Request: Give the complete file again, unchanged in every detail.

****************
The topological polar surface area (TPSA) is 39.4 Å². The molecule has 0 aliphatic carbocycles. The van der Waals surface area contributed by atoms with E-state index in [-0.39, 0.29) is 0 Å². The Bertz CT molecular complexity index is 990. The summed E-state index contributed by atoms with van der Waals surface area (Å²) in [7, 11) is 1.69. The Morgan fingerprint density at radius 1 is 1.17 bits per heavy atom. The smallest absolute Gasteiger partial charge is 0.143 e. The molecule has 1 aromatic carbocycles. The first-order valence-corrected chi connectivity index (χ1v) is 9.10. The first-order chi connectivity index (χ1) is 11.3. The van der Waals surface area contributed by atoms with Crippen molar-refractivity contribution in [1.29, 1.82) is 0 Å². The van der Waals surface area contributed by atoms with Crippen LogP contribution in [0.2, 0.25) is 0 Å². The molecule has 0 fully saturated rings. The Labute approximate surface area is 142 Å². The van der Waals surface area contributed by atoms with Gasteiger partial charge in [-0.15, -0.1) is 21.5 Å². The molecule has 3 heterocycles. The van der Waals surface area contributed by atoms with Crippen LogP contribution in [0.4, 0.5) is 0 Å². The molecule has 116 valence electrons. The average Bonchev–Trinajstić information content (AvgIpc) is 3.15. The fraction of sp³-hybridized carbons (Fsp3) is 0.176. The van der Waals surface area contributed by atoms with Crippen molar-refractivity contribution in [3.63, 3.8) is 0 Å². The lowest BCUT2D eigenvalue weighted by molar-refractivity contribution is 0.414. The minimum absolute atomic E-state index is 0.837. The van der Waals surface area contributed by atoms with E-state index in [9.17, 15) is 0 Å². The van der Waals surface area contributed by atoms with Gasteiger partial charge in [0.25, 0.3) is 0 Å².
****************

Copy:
The topological polar surface area (TPSA) is 39.4 Å². The molecule has 0 aliphatic carbocycles. The van der Waals surface area contributed by atoms with E-state index in [-0.39, 0.29) is 0 Å². The Bertz CT molecular complexity index is 990. The summed E-state index contributed by atoms with van der Waals surface area (Å²) in [7, 11) is 1.69. The Morgan fingerprint density at radius 1 is 1.17 bits per heavy atom. The smallest absolute Gasteiger partial charge is 0.143 e. The molecule has 1 aromatic carbocycles. The first-order valence-corrected chi connectivity index (χ1v) is 9.10. The first-order chi connectivity index (χ1) is 11.3. The van der Waals surface area contributed by atoms with Crippen molar-refractivity contribution in [1.29, 1.82) is 0 Å². The van der Waals surface area contributed by atoms with Crippen LogP contribution in [0.2, 0.25) is 0 Å². The molecule has 0 fully saturated rings. The Labute approximate surface area is 142 Å². The van der Waals surface area contributed by atoms with Gasteiger partial charge in [-0.15, -0.1) is 21.5 Å². The molecule has 3 heterocycles. The van der Waals surface area contributed by atoms with Crippen LogP contribution in [0.4, 0.5) is 0 Å². The molecule has 116 valence electrons. The average Bonchev–Trinajstić information content (AvgIpc) is 3.15. The fraction of sp³-hybridized carbons (Fsp3) is 0.176. The van der Waals surface area contributed by atoms with Crippen molar-refractivity contribution in [3.63, 3.8) is 0 Å². The lowest BCUT2D eigenvalue weighted by molar-refractivity contribution is 0.414. The minimum absolute atomic E-state index is 0.837. The van der Waals surface area contributed by atoms with E-state index in [9.17, 15) is 0 Å². The van der Waals surface area contributed by atoms with Gasteiger partial charge in [0.25, 0.3) is 0 Å².